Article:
For me, 1999 presented one of those fork-in-the-road moments. We all have them. At the time, I was in my mid-20s. Newly married to my wife, Krista, and living in our first home, we settled into adulthood. I landed my first job with health benefits, and we dove into the exciting chore of fixing up an old house. Krista’s passion was horses, and she competed in many types of events, along with teaching horseback-riding lessons. I golfed in the summer and joined a men’s basketball league in the winter. To steal a line from an Alan Jackson song, that “was the music we danced to week to week.”
In the summer of that year, Krista and her mom were invited to crew for a friend at a horse race. I stayed home to hold down the fort with our dogs and horses. Two days later, when Krista returned, she couldn’t stop talking about the event—the atmosphere, inspiring people and the beautiful towns they drove through. Near the starting line, in a meadow, someone played “Chariots of Fire” on a grand piano. They crewed their rider for nearly 24 hours into the darkness, driving through eight different towns. And then there were the runners. Wait a minute. Did she say runners? Yes, there were hundreds of runners out on the trails, competing on the same course as the horses. Then she told me that this was the only race in the world of its kind. I was intrigued and Krista’s mind was blown.
Two years later, at 4 a.m., I was taking in the same scene. Krista’s horse, Song, was eating his breakfast as we prepared all of Krista’s gear and tack for the day. At that moment, in the distance, hundreds of runners hooted with delight as their race officially began. I couldn’t believe they would be running 100 miles, and I remember wondering how that was even possible. An hour later, Krista and Song headed onto the trail at 5 a.m., ready to tackle their own 100-mile journey. The 2001 Vermont 100 was officially on. And so was a 20-year love affair with an event that would change both of our lives.
Over the next five years, our schedule was always cleared for the third weekend in July. The race was burrowing itself deeper and deeper into our lives. I looked forward to the camaraderie of the crew teams as we followed our riders from town to town. In 2004, Krista rode Song to a victory, while she was three months pregnant with our second son. Basking in the afterglow of the race, we plotted our next move.
In 2006, we moved our family down to West Windsor, VT. Not by coincidence, our new home sat at Mile 87 of the VT100 course. Our playground now included the endless, meandering dirt backroads and the beautiful, rugged trails of Mt. Ascutney. The house was a mess, but we had a barn for our animals, a swimming pond, a brook and land for the boys and a wonderful community to put down roots. We were home.
By 2010, Krista had completed the VT100 seven times on multiple horses, finishing in the top 10 every year. We were now enjoying our home course advantage. All of our experiences had been on the horse side of the event. We knew the riders, the horses, the vets and the crews.
The runner side was still a mystery to us—a mythical group of people, living on the fringe of society. These clearly weren’t normal people. I kept my distance, not wanting to intrude in their space. And yet, every year, I had this nagging thought, actually it was more of a question. Was I capable of running 100 miles?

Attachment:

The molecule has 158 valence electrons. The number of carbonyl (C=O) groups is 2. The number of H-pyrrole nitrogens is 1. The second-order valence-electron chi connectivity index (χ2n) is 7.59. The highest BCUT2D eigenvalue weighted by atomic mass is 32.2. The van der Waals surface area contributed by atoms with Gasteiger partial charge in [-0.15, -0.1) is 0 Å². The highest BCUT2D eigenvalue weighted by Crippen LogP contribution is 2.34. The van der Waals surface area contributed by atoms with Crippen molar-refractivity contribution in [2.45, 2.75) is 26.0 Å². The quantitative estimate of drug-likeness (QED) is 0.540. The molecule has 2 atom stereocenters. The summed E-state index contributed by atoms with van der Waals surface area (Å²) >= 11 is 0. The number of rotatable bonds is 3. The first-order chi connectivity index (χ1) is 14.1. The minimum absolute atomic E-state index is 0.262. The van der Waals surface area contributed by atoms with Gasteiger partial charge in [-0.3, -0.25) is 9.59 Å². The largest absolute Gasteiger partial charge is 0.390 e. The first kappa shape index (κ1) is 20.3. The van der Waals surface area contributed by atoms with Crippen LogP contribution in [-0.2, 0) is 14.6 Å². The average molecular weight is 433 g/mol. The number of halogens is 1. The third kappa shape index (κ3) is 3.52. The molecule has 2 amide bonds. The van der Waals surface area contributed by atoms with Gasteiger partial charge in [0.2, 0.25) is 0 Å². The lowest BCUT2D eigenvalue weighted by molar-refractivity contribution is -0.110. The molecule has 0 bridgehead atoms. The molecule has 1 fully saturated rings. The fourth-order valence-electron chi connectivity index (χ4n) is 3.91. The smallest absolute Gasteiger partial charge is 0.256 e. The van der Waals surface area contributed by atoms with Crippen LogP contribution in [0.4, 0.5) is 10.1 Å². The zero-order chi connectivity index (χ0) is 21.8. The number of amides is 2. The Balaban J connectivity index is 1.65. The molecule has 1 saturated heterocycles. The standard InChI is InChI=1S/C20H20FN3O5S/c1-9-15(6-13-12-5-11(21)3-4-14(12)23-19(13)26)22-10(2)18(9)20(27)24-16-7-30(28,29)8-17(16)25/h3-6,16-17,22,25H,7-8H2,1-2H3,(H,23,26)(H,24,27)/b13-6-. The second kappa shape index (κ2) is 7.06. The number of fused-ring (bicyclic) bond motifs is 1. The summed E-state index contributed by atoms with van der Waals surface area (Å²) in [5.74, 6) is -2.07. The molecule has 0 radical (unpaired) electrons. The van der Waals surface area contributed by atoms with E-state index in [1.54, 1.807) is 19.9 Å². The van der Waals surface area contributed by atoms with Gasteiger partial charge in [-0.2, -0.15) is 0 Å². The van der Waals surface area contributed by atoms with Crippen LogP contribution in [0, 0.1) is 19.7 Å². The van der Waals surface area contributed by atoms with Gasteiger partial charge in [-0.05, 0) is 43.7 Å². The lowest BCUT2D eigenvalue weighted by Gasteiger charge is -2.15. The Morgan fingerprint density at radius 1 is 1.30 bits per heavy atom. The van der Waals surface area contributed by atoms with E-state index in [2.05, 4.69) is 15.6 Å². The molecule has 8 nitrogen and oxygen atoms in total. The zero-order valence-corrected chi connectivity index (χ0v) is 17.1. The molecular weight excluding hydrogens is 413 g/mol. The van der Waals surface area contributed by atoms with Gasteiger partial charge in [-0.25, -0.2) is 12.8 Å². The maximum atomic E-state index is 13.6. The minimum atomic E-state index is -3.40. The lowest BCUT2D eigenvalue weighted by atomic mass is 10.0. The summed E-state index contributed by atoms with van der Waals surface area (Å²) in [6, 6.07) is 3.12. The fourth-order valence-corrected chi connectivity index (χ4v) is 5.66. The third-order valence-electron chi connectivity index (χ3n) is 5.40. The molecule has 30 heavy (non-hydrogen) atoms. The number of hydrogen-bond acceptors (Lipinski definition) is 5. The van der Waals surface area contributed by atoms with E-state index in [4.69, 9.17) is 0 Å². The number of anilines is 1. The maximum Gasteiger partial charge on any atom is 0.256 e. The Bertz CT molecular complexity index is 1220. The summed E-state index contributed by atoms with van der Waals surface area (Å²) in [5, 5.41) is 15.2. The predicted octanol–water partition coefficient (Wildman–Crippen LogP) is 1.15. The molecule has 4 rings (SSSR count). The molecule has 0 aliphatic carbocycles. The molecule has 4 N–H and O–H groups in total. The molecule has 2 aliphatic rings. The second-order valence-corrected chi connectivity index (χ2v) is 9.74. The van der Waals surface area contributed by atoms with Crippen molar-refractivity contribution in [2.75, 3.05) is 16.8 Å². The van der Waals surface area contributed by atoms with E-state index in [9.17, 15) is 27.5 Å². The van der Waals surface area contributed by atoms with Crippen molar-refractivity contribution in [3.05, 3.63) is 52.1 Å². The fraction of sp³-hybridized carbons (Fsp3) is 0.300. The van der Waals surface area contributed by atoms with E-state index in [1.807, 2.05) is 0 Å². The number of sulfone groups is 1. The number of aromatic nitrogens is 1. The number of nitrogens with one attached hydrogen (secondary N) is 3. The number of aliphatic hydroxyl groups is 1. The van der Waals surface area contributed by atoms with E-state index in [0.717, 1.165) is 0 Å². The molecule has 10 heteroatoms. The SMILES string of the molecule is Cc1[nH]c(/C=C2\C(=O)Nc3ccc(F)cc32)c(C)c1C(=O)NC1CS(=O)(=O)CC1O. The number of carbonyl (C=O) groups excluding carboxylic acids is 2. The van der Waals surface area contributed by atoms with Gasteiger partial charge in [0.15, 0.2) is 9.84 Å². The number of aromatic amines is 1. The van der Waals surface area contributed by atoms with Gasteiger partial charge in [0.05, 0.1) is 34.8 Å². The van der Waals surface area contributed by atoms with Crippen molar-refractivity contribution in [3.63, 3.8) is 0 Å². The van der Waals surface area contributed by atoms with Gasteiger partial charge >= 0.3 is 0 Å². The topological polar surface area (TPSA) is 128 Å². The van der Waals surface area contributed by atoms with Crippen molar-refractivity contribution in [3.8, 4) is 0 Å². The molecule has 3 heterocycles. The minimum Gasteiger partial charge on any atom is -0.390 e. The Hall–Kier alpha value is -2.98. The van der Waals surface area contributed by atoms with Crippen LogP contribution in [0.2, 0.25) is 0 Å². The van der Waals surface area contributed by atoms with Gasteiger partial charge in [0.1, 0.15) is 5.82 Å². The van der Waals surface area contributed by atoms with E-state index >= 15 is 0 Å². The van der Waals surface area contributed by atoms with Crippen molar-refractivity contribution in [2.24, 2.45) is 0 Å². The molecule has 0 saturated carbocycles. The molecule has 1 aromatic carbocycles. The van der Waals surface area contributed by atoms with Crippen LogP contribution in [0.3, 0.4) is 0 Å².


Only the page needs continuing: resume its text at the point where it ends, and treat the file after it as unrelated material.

In 2011, exactly 10 years after crewing Krista to her first finish in the VT100 on horseback, I stood at the starting line at the Silver Hill meadow, feeling overwhelmed with anticipation. The roles had reversed and now Krista and the boys would be crewing me on my 100-mile journey. Over 28 hours later, through the hills and humidity, nausea and sleep deprivation, I answered that decade-old question. And I was hooked.
The next several years brought more incredible memories. In 2013, Krista rode the event, finishing second, and I ran the race. I remember being very jealous when she finished just before dark, as I hit the 70-mile mark. In 2015, Krista suffered a serious injury, being kicked by a horse. Over the next few years, she totally reinvented herself and became one of the few athletes to both ride and run the event. In 2018, we ran all 28 hours together, as the stars aligned for a memorable day and night. In 2019, we ran into an oven, as temperatures soared into the high 90s and humidity was off the charts.
Now, as I sit here in 2021, it’s hard to believe all that has transpired. Our kids grew up at this event. They were there crewing, both on the horse and runner side, since they were born. Now they are 19 and 16 and have gone from diapers and carseats, to driving and pacing. Since 2011, my sister and her partner have been our crewing angels, driving hundreds of miles, taking care of our every need, giving us pep talks and making us laugh. Krista’s parents were on the crew team for the 2001 event, and her mom has gone on to have multiple finishes in the race, including a win in 2016. What I thought would be a one-and-done for me has turned into seven finishes. Krista has eight finishes on horseback and three finishes on foot. We’ve also shared miles with some of our closest friends in town, and made many new connections with like-minded people.
And so, I look forward to seeing what the third weekend in July will bring to us in 2022. After a two-year absence, the pull is as strong as ever to be back up in that meadow, seeing the familiar faces, taking in the big white tent and feeling the electricity in the air. More than 20 years after it all began, the magic is still there.